China’s chair left unoccupied at Obama’s free trade party

Yesterday in class, some of you asked why did the U.S. decide to join the TPP negotiation at the very beginning? The following report from the Financial Times (UK) may provide some insightful views. To put it simply, it is a big game involving national interests. You can also rethink about those points I mentioned in the class regarding the “strategic importance of Asia to the US”.

From Financial Times April 2, 2013

With the rise of China in its sights, the Obama administration has posted marines in Darwin, Australia, and increased the number of warships visiting Subic Bay in the Philippines. The “pivot” to Asia now has a new stopover: Brussels.

After years of discussing the idea, the US and the EU are finally starting to negotiate a free-trade agreement which would form an economic zone covering 40 per cent of the world’s gross domestic product.

At the same time, momentum is building on another important trade initiative, the Trans-Pacific Partnership, which brings together the US with several of the Asia-Pacific region’s most dynamic economies: Singapore, Australia, Vietnam and – since two weeks ago – Japan. It will come as a surprise to anyone who spent a lot of time on the campaign trail last year, but free-trade agreements have emerged as one of the biggest priorities of Barack Obama’s second term as US president.

The striking feature of this burst of free trading is who is absent. The agreements are one of the fresh ways Washington is developing to deal with China, the world’s biggest exporter of manufactured goods. After urging China to behave as “a responsible stakeholder” and after the brief flirtation with a G2 arrangement in Mr Obama’s first year, the latest trade approach might be characterised as ABC – Anyone But China.

Supporters of the US-EU trade pact complain that it is about more than China. They point to the boost to growth that could flow from a deal between two partners which already have a two-way annual trade in goods and services of $1tn.

However, much of the substance of the EU talks and of TPP points to China. The agenda includes state subsidies for business and protecting intellectual property – the sorts of issues that are huge bones of contention with Beijing.

If the US can get enough important countries to sign up, it hopes to establish global trading standards that China would feel obliged to respect.

On Capitol Hill, where free trade is not an easy sell in an era of unemployment of more than 7.5 per cent, the China angle helps to rally support.

“This is very much part of our China strategy,” an aide to a leading Republican senator puts it, talking of the discussions with the EU.

More broadly, the two negotiations reflect a different approach to global governance. Prolonged deadlock over the Doha trade round, with similar stalemates about climate change, small arms and other issues, has led to deep scepticism about the idea of achieving global agreements on important issues.

TPP and the US-EU trade talks represent an alternative strategy, an attempt to forge fresh rules by appealing to smaller groups of like-minded nations, in this case working around China rather than with Beijing. Supporters say this is not an abandonment of global institutions like the World Trade Organisation, but simply a realistic assessment of how to get things done.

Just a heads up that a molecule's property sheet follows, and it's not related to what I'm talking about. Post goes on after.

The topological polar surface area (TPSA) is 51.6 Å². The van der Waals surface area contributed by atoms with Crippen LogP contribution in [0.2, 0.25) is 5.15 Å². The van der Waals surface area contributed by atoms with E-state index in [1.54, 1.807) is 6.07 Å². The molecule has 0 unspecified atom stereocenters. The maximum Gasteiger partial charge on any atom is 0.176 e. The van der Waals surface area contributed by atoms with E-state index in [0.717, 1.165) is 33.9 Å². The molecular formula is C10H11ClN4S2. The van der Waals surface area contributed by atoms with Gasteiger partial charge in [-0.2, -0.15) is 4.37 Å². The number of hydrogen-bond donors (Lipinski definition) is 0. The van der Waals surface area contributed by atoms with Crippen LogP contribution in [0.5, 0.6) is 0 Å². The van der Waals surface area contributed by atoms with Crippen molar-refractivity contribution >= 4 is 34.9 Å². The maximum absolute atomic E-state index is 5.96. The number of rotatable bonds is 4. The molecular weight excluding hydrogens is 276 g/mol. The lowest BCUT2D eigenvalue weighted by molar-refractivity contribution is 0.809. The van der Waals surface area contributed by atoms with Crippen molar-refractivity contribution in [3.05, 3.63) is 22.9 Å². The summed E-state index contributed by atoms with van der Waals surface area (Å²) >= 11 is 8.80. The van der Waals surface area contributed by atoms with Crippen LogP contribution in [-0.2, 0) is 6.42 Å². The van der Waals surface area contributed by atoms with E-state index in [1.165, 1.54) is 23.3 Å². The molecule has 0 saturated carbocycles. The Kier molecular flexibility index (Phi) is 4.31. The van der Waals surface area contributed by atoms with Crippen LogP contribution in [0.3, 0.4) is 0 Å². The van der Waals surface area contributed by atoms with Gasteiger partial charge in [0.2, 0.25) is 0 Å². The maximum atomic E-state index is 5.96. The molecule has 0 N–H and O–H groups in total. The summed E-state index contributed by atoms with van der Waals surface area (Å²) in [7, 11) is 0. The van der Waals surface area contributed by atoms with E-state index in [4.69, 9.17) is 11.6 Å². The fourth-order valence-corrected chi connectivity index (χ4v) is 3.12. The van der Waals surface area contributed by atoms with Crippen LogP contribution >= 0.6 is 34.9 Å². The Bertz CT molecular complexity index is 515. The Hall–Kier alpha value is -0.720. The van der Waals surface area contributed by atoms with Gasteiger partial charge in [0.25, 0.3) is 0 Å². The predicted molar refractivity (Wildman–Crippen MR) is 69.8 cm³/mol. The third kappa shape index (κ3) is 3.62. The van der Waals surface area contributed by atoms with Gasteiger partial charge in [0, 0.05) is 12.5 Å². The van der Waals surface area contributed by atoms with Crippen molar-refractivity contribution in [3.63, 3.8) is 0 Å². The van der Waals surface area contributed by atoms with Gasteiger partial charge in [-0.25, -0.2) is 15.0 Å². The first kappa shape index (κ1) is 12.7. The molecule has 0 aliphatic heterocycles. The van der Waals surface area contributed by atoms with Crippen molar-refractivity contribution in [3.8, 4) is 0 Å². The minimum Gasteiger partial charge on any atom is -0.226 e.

The big question, of course, is how China will react. Ever since it joined the WTO more than a decade ago, China has had one foot inside the global trading system and one outside it.

On most of the occasions that China has lost legal challenges at the WTO, it has implemented the rulings and made its trade laws compliant. But Beijing has yet to open up government procurement, an important factor in an economy like China’s. At the same time, allegations of Chinese hacking of trade secrets from other countries are seen by many as an affront to the very idea of free trade.

Beijing has strong views about what is really going on.

“The US is trying to rewrite global trade rules behind our backs,” says a senior Chinese official.

The risk of the US approach is that it could encourage China to turn its back even further on the global trading system, diminishing the incentive to comply rather than intensifying it.

If that were to happen, the US-EU trade talks would not herald a new era of economic integration but rather another nail in the coffin of globalisation.

 

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Author: Sheng Lu

Professor @ University of Delaware

18 thoughts on “China’s chair left unoccupied at Obama’s free trade party”

  1. It seems as if the US and China are in a constant competition with each other over trade. Both countries need each other to be successful in this global economy and I feel that being in agreement with each other rather than competing to be the best would create better outcomes.

    1. very good thinking! I agree that a positive, cooperative and comprehensive US China commercial relations will bring prosperity, peace and stability not only to the people of the two countries but also to the regions and the world at large. Just that China and the US are both too big and too complicated to reach a deal at this point–for economic and political reasons. But the dialogues are always going on-for example the annual US-China Joint Commission on Commerce and Trade (JCCT) meeting and the US-China Strategic & economic dialogue.

  2. I agree with both of your comments. The U.S. and China are to large, successful and stubborn, which is causing them to make coming to a deal difficult, but both countries need to work together. They need to incorporate other developing countries in the world in their deal as well because other developing countries need to grow and be able to make it in the world and try to get their economy out of poverty. If these countries would just work with one another they would have a successful deal. Although I feel like in the future things will cost too much to be manufactured in China, and a different developing country would take over and then eventually things would become to expensive there as well. People would eventually want to be paid more for their labor and the rising cost of living in the country if becomes more successful with more business from other countries and then prices would become inflated. It seems like this is just a cycle that could keep going on with different countries.